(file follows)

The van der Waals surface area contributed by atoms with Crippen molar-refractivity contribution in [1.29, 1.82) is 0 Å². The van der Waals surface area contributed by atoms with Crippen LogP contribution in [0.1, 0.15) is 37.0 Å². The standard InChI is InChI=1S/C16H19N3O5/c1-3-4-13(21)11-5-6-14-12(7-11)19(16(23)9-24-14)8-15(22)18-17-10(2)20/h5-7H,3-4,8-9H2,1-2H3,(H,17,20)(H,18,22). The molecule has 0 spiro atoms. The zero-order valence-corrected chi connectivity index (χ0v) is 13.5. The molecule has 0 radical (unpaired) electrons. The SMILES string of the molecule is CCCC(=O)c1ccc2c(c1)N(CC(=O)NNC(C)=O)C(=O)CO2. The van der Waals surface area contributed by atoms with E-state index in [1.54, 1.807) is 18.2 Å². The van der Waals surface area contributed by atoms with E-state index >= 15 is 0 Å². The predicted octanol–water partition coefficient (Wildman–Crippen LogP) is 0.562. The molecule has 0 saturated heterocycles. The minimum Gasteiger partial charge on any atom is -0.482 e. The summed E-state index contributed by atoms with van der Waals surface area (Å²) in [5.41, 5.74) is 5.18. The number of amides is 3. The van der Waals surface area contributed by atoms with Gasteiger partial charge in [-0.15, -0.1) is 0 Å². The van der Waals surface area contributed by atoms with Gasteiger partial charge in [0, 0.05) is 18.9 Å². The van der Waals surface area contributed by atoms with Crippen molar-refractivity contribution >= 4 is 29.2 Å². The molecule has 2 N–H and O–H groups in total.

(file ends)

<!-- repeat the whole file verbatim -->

The van der Waals surface area contributed by atoms with Crippen molar-refractivity contribution in [1.29, 1.82) is 0 Å². The van der Waals surface area contributed by atoms with Crippen LogP contribution in [0.1, 0.15) is 37.0 Å². The standard InChI is InChI=1S/C16H19N3O5/c1-3-4-13(21)11-5-6-14-12(7-11)19(16(23)9-24-14)8-15(22)18-17-10(2)20/h5-7H,3-4,8-9H2,1-2H3,(H,17,20)(H,18,22). The molecule has 0 spiro atoms. The zero-order valence-corrected chi connectivity index (χ0v) is 13.5. The molecule has 0 radical (unpaired) electrons. The SMILES string of the molecule is CCCC(=O)c1ccc2c(c1)N(CC(=O)NNC(C)=O)C(=O)CO2. The van der Waals surface area contributed by atoms with E-state index in [1.54, 1.807) is 18.2 Å². The van der Waals surface area contributed by atoms with E-state index >= 15 is 0 Å². The predicted octanol–water partition coefficient (Wildman–Crippen LogP) is 0.562. The molecule has 0 saturated heterocycles. The minimum Gasteiger partial charge on any atom is -0.482 e. The summed E-state index contributed by atoms with van der Waals surface area (Å²) in [5.41, 5.74) is 5.18. The number of amides is 3. The van der Waals surface area contributed by atoms with Gasteiger partial charge in [-0.15, -0.1) is 0 Å². The van der Waals surface area contributed by atoms with Gasteiger partial charge in [0, 0.05) is 18.9 Å². The van der Waals surface area contributed by atoms with Crippen molar-refractivity contribution >= 4 is 29.2 Å². The molecule has 2 N–H and O–H groups in total.